Reekfish's picture

Well said!

 

I've always been disgusted by people killing things for fun, and without even eating them. Sure, animals kill other animals but it is always out of need and never malicious. crying

 

Publishing this in anything anglers are likely to see is a good idea.

Cast_and_Blast's picture

An abreviated version of this should be published in the law book just to help break all the negative stereotypes towards roughfish. 

The irony of it all can be seen in the southwest desert natives.  Years ago, people began to introduce their favorite fish to the Southwest.  Today, many of these roughfish species are near extinction and fishing for them is even illegal.  Millions of dollars are now spent trying to restore what we once had down there. 

TonyS's picture

Slight correction - the SW desert natives were more of a habitat destruction issue than a fish introduction issue.  The damming of rivers and draining of wetlands is the core of the problem there.  Corey, what ever happened to that awesome piece  you wrote on dams?  It was on one of the previous website verisons but I don't see it here.

 

Of course, quite a few people in Utah-rado would love to get rid of all the natives and dam up or drain all the rivers to grow more peaches, grapes, and cattle. 

 

Of course the introductions are a problem too

Moose439's picture

Two thumbs up. This kind of stuff happens alot down here, I see people mistreating and wasting fish almost everytime I go out. People think because there are so many fish in the ocean that they can't be effected by over fishing.

the pyromaniac's picture

I have some good news to share, gringos! So, last week I published a photo on my lifelist that I had tentatively ID'd as a stoneroller but Dr. Flathead and JKnuth insist is a creek chub. Regardless of who is correct, the fish had some awesome colors, so I shared the same picture on the Facebook page of my church's men's fishing group with the caption "Trash fish are awesome!" Only two other guys in the group (of 17) target roughies, but about half of the guys have commented to me on what a cool fish it was!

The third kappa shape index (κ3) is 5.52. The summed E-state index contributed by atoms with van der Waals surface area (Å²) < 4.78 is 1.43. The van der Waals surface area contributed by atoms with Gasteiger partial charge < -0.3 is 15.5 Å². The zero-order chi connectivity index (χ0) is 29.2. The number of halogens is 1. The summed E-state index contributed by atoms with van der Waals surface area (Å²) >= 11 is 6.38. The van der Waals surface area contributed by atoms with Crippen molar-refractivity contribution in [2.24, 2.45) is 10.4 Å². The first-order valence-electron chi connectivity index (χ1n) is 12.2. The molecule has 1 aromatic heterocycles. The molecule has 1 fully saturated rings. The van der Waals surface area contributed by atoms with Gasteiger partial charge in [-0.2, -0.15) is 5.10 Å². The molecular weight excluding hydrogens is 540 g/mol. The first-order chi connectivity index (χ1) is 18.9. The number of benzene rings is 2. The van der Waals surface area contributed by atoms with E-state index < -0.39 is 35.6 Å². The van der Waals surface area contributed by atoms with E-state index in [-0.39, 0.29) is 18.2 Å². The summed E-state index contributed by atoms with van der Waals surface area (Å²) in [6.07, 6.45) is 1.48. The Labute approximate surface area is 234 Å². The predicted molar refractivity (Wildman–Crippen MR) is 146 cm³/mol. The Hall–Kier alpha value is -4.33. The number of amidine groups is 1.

Let there be fire!

Jason E.'s picture

Nicely put.  I always feel mad when "sportsmen" kill just for the sake of killing.

For some reason, I always think of Clint Eastwood's line in Unforgiven.  "When you take a man's life, you've taken all he has and all he's ever gonna have."  How true this is for animals.  They don't leave inheritances.  They don't write up documents to leave behind.  All they have is life.  The only thing that they own is their life.  Why take it from them capriciously? 

Reekfish's picture

wormhunter, "nicely put" to you as well! i really enjoyed that comment and agree entirely! smiley

Outdoors4life's picture

Two thumbs up!

 

This group is getting bigger all the time! More people out on the water politely telling them that they are wrong by killing these fish just be be left on the bank will have a huge impact. I too have had customers at my work come up to me and say that they saw me and thought it was awesome to have such a group out having fun. As different from other groups as we are we are also very simailar with the amount of passion and drive to protect what we have.

It is all perspective!

Acer Home Inspections

I can't understand why people don't read the fishing regs. in their respective states. I do know in MN, killing roughfish to be left on the bank is considered wanton waste, and can result in a citation. Ignorance of law by folks is bothersome to those of us that do it right. I do get it that it is a perspective thing, and folks need to value the resource.

the pyromaniac's picture

@RealDeal, I don't know for sure but I would imagine it'd be the same in Virginia.

 

 

 

Let there be fire!

perkinsdonald's picture

Its very upsetting to see dead carp/ suckers on shore! Ive been able to throw one or two back when I see someone throw em on land. I would snap if I seen a gar treated like that! I thought I was the only one who felt this way. Im glad im not :-)

 

 

The gods do not subtract the alotted span in men's lives the hours spent in fishing.

Nick Li's picture

This is definitely one of the best articles I've seen, I've shared this with my fishing group with some resistance, but not all too much which is nice. Thanks for writing this a lot!